Meal-Associated Risk Factors
Since gastric distention has been found to relax lower esophageal sphincter pressure, patients with heartburn are urged to avoid large, infrequent meals in favor of several smaller meals throughout the day. Pharmacists can also instruct patients to eat their last meal no later than three to four hours before bedtime and/or lying down, since a large meal places greater pressure on the LES in a recumbent patient. Eating at restaurants or friends’ houses and consuming fast foods are also more likely to cause reflux than eating meals prepared at home.
Drugs of Abuse
Alcohol worsens heartburn due to its ability to relax the pressure of the LES and to stimulate the production of gastric acid; alcohol-induced heartburn is 64% more common in men. Tobacco products act similarly. These drugs should be avoided to lessen the risk of reflux-associated heartburn.
Posture and Exercise
Poor posture can raise the risk of heartburn. Patients should not bend over excessively (eg, weeding a garden, picking up litter), especially after eating. Bending to lace up shoes caused reflux in 60.7% of patients in a survey. The pressure on the abdomen may facilitate heartburn. Exercise causes heartburn in 25% of patients; this is as common in women as in men. Vacuuming and hanging laundry precipitated reflux in over 52.6% of patients in one survey.
During the day, the upright stance helps keep food in the stomach. However, at night the patient lies down, and material in the stomach is more prone to reflux to cause heartburn. The pharmacist can suggest that the patient raise the head of the bed six to eight inches to allow gravity to augment the effect of the LES. If patients raise the head of the bed by only six inches, they experience one less episode of heartburn or acid reflux per night as compared to lying flat.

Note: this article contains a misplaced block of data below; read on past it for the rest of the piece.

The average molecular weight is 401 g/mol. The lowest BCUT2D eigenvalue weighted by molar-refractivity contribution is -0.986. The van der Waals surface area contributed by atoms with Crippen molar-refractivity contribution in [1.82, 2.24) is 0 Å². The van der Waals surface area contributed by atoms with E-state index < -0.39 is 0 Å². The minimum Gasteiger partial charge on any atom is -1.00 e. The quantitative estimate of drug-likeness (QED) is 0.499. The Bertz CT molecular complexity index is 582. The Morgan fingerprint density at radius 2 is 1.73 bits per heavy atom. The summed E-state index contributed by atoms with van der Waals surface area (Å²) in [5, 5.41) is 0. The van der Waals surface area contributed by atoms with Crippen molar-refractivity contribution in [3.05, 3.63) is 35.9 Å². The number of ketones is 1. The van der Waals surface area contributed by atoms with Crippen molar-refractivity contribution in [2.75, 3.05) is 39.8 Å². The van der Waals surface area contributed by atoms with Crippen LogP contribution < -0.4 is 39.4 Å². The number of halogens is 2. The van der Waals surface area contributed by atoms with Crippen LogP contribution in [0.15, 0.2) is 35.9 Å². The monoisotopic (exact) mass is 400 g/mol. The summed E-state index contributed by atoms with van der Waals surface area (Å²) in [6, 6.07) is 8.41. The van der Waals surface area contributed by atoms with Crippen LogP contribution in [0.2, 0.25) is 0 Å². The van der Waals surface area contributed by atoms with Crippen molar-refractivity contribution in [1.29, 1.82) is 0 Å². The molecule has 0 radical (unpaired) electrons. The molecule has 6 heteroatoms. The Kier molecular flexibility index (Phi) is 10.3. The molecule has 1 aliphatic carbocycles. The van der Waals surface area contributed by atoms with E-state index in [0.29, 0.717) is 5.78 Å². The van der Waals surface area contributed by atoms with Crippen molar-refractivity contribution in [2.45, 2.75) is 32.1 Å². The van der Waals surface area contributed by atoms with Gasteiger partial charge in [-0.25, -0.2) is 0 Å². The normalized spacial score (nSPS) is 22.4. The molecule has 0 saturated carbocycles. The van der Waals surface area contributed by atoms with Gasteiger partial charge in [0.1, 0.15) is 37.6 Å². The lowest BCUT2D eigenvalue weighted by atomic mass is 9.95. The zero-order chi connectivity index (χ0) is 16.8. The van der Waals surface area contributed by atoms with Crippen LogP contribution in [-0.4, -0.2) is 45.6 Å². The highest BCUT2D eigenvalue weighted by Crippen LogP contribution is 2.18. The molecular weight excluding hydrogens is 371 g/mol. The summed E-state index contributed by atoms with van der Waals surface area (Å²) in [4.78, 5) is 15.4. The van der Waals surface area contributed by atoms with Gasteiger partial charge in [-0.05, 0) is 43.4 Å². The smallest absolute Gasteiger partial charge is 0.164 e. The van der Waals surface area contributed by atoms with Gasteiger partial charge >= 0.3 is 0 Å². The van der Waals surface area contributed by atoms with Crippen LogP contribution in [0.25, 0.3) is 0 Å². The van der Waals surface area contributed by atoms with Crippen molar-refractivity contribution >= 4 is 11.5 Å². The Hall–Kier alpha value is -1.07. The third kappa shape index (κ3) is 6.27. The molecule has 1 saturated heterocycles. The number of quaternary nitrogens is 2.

Obesity and Abdominal Pressure
Obesity is a prominent risk factor for heartburn. In a random sample of 2,000 adults, obesity demonstrated a positive correlation with heartburn. Those with body mass indexes in the top quartile were more likely to experience daily heartburn than those in the lowest quartile. This is partly because obese patients have chronically low tonicity of the lower esophageal sphincter (LES) and because obesity causes an exaggerated pressure on the abdomen when the patient’s clothing becomes increasingly tight. Losing weight can help reduce the risk. Similarly, straining to pass impacted feces can place sufficient pressure on the abdomen to induce heartburn. Further, any tight clothing may induce heartburn, regardless of the individual’s weight.
Stress may increase the risk of heartburn. Women are 70% more likely than men to report stressful family situations and 55% more likely to report a “hectic day at home” as provoking factors for heartburn. Conversely, men are 24% more likely to report that a week with long work hours causes heartburn and 50% more likely to report that business travel causes heartburn.
Prescription medications may induce reflux. Among these are atropine, calcium channel blockers, narcotic analgesics, nitrates, b-adrenergic agonists, a-adrenergic antagonists, nicotine, and estrogens. Patients with heartburn should also be cautioned to avoid all caffeine-containing nonprescription products, such as stimulants, analgesics, and menstrual products. Aspirin and other NSAIDs may worsen esophageal damage (eg, strictures) and gastric damage due to erosive action.
Use of nonprescription sleeping tablets can worsen reflux. Patients may experience nocturnal reflux as a sudden awakening with a sour taste in the mouth. Patients can minimize the damage by awakening and swallowing several times to buffer the refluxate. If these patients mistakenly choose nonprescription sleeping medications containing diphenhydramine or doxylamine, they may not awaken after a reflux episode, thereby worsening the esophageal damage. The patient who asks the pharmacist about a nonprescription sleep aid should therefore be questioned about the reasons for lack of sleep and the presence of the sour taste. A better choice for these patients is appropriate antiheartburn therapy.
Range of Severity of Heartburn
The most useful categorization of heartburn is in terms of its frequency, the major determinant of the degree of damage reflux can cause.